Personal technology was so awful this year that nobody would think you were paranoid if you dug a hole and buried your computer, phone and smart speaker under six feet of earth.
Facebook made headlines week after week for failing to protect our privacy and for spreading misinformation. Juul, the e-cigarette company under investigation for marketing products to teenagers, emerged as the Joe Camel of the digital era. And don’t get me started on just how intrusive online advertising has become.
On the other hand, there was good technology this year that improved how we live, like parental controls to curb smartphone addiction and a web browser with built-in privacy protections.
For the last two years, I’ve reviewed the tech that needed the most fixing and the tech that was fixed for the first time. This year, I’m repeating the tradition in hopes that the list of lows gets shorter and the list of highs gets longer over time.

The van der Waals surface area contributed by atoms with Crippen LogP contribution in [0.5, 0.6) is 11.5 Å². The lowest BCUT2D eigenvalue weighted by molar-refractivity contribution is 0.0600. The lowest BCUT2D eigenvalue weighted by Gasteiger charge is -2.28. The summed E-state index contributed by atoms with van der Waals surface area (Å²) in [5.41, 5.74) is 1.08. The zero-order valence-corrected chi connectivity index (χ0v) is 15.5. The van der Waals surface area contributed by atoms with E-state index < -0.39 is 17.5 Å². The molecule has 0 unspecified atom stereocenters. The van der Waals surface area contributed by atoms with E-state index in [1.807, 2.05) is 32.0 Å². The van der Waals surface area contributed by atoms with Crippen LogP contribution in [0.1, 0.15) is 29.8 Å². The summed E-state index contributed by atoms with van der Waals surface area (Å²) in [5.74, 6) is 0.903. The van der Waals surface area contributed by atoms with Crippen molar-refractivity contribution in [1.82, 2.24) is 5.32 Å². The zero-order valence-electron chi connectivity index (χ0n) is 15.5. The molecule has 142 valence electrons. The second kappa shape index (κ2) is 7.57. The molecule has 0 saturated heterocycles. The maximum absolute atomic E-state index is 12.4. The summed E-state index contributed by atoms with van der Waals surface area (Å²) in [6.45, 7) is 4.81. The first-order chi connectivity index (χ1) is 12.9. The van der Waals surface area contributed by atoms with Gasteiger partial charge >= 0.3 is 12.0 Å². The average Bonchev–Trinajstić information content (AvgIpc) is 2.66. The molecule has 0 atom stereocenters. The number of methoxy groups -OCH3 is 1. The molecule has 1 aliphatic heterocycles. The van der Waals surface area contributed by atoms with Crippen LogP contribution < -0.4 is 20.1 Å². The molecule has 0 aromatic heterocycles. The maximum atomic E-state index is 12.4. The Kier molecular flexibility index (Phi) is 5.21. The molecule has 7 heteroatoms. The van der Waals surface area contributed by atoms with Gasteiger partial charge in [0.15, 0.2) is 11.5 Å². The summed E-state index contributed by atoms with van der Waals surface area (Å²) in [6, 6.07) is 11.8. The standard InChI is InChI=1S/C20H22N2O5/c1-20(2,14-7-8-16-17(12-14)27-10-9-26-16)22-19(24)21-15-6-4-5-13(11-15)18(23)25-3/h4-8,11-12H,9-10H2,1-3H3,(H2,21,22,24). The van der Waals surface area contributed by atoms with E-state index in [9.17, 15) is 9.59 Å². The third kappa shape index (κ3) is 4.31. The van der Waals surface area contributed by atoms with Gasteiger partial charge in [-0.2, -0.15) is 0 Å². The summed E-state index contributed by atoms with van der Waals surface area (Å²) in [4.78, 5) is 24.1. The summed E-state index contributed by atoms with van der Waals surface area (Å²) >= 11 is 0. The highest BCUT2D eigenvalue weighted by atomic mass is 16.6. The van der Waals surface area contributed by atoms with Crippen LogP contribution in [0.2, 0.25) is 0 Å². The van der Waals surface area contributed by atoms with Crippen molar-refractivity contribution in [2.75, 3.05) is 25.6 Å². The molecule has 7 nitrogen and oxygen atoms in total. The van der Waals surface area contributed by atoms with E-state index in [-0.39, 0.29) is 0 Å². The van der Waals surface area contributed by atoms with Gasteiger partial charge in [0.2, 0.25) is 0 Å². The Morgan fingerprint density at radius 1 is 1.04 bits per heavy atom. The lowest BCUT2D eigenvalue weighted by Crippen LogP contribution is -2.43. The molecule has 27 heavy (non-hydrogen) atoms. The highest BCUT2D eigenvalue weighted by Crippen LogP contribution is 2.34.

Tech That Still Needs FixingSocial media
Facebook this year was analogous to a cheating romantic partner who was caught betraying us and apologizing — only to be caught again weeks later.
The social network admitted that Cambridge Analytica, a political consulting firm, improperly gained access to the data of millions. Later, the company confessed that a security breach exposed the data of 30 million accounts. This month, a New York Times investigation revealed that Facebook gave tech giants like Netflix and Spotify special access to user data, including private messages.
Other social media companies also stumbled. Twitter came under fire for being slow to react to